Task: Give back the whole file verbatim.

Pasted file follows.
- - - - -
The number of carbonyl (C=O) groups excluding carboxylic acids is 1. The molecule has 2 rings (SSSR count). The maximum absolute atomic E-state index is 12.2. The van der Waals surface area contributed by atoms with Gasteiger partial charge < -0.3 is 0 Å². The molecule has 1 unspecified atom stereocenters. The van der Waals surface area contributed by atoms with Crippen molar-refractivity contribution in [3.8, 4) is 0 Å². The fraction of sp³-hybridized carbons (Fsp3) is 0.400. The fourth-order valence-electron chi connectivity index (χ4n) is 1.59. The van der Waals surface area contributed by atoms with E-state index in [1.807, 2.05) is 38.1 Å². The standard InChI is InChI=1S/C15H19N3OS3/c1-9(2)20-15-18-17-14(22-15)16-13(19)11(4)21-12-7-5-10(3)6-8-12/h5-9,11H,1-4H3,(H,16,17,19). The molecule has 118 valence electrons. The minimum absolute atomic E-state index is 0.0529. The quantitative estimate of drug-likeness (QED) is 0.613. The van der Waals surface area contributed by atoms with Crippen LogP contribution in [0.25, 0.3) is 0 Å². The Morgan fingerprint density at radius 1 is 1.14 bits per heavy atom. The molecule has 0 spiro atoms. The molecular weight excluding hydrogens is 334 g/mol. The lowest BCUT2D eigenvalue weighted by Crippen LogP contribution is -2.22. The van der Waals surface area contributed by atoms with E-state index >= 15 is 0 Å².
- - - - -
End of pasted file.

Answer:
The number of carbonyl (C=O) groups excluding carboxylic acids is 1. The molecule has 2 rings (SSSR count). The maximum absolute atomic E-state index is 12.2. The van der Waals surface area contributed by atoms with Gasteiger partial charge < -0.3 is 0 Å². The molecule has 1 unspecified atom stereocenters. The van der Waals surface area contributed by atoms with Crippen molar-refractivity contribution in [3.8, 4) is 0 Å². The fraction of sp³-hybridized carbons (Fsp3) is 0.400. The fourth-order valence-electron chi connectivity index (χ4n) is 1.59. The van der Waals surface area contributed by atoms with E-state index in [1.807, 2.05) is 38.1 Å². The standard InChI is InChI=1S/C15H19N3OS3/c1-9(2)20-15-18-17-14(22-15)16-13(19)11(4)21-12-7-5-10(3)6-8-12/h5-9,11H,1-4H3,(H,16,17,19). The molecule has 118 valence electrons. The minimum absolute atomic E-state index is 0.0529. The quantitative estimate of drug-likeness (QED) is 0.613. The van der Waals surface area contributed by atoms with Crippen LogP contribution in [0.25, 0.3) is 0 Å². The Morgan fingerprint density at radius 1 is 1.14 bits per heavy atom. The molecule has 0 spiro atoms. The molecular weight excluding hydrogens is 334 g/mol. The lowest BCUT2D eigenvalue weighted by Crippen LogP contribution is -2.22. The van der Waals surface area contributed by atoms with E-state index >= 15 is 0 Å².